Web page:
One conference morning as I selected food, hooks called out to me in line. She sat at the slowly growing table of people of color: One of hooks’s friend, an acquaintance I connected the conference organizers with who I eventually serve as Board co-chair with of organization, some teenagers of color there with their white adoptive parents (a fact we learned over meals along with their common discomfort at these events). We spent various times in that beachy place with hooks giving us wisdom, jokes and strength.
Her formal keynote covered a range of topics—including challenging her friend “Gloria” about why the world’s women should be more concerned about accessing abortion than stopping the wars that kill their children. And the audiences, mostly white, laughed nervously as they realized she was talking about them, not just those other white feminists who bought her books and don’t take in the nuance of her words or enact her ideas at their own events. She believed in building community, challenging white supremacist heteropatriarchy and holding each other accountable.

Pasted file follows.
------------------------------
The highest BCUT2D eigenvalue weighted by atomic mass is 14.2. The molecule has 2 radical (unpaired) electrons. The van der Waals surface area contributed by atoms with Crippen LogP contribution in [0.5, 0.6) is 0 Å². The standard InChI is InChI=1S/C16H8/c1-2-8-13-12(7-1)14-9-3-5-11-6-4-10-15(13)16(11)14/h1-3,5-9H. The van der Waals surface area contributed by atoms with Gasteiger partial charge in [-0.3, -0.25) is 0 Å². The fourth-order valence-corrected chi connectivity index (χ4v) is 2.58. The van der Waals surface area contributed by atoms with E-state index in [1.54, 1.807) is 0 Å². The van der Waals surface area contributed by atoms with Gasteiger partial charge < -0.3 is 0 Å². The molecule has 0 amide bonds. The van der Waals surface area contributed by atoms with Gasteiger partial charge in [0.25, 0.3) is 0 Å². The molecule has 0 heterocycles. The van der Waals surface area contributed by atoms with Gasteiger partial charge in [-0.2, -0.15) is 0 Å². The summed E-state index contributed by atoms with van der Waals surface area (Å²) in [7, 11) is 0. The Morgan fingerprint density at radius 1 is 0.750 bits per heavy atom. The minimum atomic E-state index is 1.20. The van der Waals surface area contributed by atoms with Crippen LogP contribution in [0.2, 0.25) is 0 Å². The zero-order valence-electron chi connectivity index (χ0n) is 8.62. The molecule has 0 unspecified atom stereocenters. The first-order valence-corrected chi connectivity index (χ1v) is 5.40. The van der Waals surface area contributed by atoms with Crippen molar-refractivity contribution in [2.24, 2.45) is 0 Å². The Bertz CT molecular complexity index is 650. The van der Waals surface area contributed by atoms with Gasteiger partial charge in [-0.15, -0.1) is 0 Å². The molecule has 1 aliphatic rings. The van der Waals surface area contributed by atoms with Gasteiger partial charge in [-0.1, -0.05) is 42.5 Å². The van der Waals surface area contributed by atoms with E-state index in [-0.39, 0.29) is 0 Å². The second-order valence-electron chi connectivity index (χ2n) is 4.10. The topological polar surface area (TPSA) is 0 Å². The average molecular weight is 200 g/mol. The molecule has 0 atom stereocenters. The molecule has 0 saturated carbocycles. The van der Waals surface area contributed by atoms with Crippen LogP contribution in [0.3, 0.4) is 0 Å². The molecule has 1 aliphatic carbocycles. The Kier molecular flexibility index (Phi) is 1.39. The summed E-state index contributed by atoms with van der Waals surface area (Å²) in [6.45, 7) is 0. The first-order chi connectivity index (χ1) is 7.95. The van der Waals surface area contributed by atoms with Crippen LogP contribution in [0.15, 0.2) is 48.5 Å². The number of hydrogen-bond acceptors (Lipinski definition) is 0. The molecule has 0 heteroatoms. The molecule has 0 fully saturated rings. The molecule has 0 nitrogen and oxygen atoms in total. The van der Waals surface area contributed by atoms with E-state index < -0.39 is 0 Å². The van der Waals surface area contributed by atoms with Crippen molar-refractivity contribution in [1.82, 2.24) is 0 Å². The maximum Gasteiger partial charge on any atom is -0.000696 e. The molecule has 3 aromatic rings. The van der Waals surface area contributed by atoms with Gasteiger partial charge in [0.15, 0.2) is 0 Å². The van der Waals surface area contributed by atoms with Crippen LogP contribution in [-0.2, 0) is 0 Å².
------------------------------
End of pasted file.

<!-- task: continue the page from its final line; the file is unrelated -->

Her formal keynote covered a range of topics—including why the world’s women should be more concerned about accessing abortion than stopping the wars that kill their children.
Feminist Paradoxes Embodied
When I worked at a university in student affairs, I remember a discussion about hooks’s speaking fees and disbelief that hooks called herself feminist and charged thousands to speak—as if having a Ph.D. and written 25 books (at that point) meant it wasn’t okay for her to ask for what white speakers with fewer credentials commanded. People get upset when Black women ask for money for our labor. But hooks reminded us there was never a reason to pretend we were happy to be invited into a space where we had a job to do.
Some people learned about her after hooks critiqued Sheryl Sandberg’s insistence on “leaning in.” Relying on scaling the corporate latter was never as the answer to all women’s problems. It will only be the answer for some women—as hooks, Angela Davis, Patricia Hill Collins, Mikki Kendall, Tressie McMillan Cottom and so many others have noted.
People get upset when Black women ask for money for our labor. But hooks reminded us there was never a reason to pretend we were happy to be invited into a space where we had a job to do.